All the World’s a Laboratory

Three long-term science projects that could change everything we know about science. Albert Einstein called scientific discovery "a continual flight from wonder." Today, the path from wonder has an expensive toll. We've solved the basics-gravity, relativity, DNA-but our new queries require greater collaboration,..

Three long-term science projects that could change everything we know about science.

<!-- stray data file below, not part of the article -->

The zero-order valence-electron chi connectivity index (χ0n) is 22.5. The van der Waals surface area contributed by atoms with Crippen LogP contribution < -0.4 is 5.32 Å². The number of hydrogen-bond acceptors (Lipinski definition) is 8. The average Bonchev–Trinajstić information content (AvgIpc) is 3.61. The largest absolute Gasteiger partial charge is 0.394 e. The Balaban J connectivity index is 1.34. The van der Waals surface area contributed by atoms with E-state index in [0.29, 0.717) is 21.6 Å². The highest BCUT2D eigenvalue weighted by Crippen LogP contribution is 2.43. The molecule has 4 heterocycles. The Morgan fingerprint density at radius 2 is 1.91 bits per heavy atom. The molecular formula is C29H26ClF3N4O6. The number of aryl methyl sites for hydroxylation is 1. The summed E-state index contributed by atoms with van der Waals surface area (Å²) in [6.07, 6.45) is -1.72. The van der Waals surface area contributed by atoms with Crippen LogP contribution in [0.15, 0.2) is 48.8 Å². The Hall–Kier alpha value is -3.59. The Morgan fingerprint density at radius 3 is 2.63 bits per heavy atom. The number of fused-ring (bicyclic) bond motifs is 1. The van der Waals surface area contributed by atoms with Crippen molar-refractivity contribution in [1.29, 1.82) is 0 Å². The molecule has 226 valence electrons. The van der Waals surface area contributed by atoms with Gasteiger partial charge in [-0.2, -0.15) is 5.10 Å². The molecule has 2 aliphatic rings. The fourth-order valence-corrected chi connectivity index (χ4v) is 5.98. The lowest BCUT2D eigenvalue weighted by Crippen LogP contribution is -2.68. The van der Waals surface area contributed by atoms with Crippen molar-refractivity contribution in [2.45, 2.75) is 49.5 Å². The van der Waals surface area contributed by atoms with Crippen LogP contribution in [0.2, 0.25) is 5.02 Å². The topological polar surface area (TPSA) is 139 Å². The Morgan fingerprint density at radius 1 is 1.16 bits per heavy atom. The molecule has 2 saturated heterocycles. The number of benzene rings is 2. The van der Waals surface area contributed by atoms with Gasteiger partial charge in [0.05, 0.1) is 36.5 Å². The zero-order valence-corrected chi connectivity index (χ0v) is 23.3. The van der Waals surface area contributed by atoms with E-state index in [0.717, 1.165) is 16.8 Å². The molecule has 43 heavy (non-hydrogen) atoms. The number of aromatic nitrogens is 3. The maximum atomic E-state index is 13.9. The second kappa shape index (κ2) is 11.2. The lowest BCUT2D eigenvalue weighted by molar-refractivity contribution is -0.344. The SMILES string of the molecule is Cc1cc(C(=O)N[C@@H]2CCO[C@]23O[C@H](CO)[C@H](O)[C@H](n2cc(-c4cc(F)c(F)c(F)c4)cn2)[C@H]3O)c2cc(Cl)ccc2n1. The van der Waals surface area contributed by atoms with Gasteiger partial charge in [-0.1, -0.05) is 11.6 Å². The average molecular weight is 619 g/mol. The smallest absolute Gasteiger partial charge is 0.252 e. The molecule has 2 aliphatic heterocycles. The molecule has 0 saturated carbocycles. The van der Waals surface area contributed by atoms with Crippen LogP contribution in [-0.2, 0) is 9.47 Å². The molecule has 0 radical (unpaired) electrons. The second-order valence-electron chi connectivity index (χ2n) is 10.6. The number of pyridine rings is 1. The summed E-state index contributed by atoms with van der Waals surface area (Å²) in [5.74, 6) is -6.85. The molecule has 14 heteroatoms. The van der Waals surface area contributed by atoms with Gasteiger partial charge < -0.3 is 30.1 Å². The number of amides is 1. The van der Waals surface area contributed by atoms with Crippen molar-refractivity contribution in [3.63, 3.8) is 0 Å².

Albert Einstein called scientific discovery "a continual flight from wonder." Today, the path from wonder has an expensive toll. We've solved the basics-gravity, relativity, DNA-but our new queries require greater collaboration, more sophisticated equipment, and oodles of cash. Take the $10 billion Large Hadron Collider. Its objective, when it goes online this spring, is to tell us how the universe began and how its parts fit together. Here's a look at three lesser-known megaprojects that aim to explain, improve, and possibly extend life.1. The Human Genome Project, officially completed in 2003, consists of one person's DNA. But take any two people, and their DNA will be 99 percent the same. Researchers need more data to probe the roots of complex disorders, like cancer, heart disease, and autism, which likely involve multiple genetic mutations. The solution? The 1,000 Genomes Project, which will sequence the DNA of at least 1,000 people worldwide-at a cost of up to $50 million-to catalogue alterations in the tiny bit of DNA that differs from person to person.2. In 2006, the Allen Institute for Brain Science, created with $100 million from Paul Allen, Microsoft's other founder, released the Allen Brain Atlas. A freely available 3-D map showing the activity of 20,000 genes throughout an adult mouse brain, it's a boon to scientists developing therapies to combat human mental disorders. In March, the institute began a four-year project to similarly map the human brain, as well as a two-year endeavor to track gene activity in the mouse brain from embryo to adulthood.3. The International Thermonuclear Experimental Reactor-a collaboration among China, the European Union, India, Japan, Korea, Russia, and the U.S.-is a $13-billion effort to develop a working nuclear-fusion reactor in southeastern France. As opposed to fission-which creates energy by splitting unstable uranium and plutonium atoms (and can result in runaway reactions like the 1986 Chernobyl meltdown)-fusion creates vast amounts of energy by jamming two hydrogen atoms together. It's technically safer and produces less radioactive waste, but there are catches: A fusion reaction requires temperatures that are 10 times hotter than the sun's center.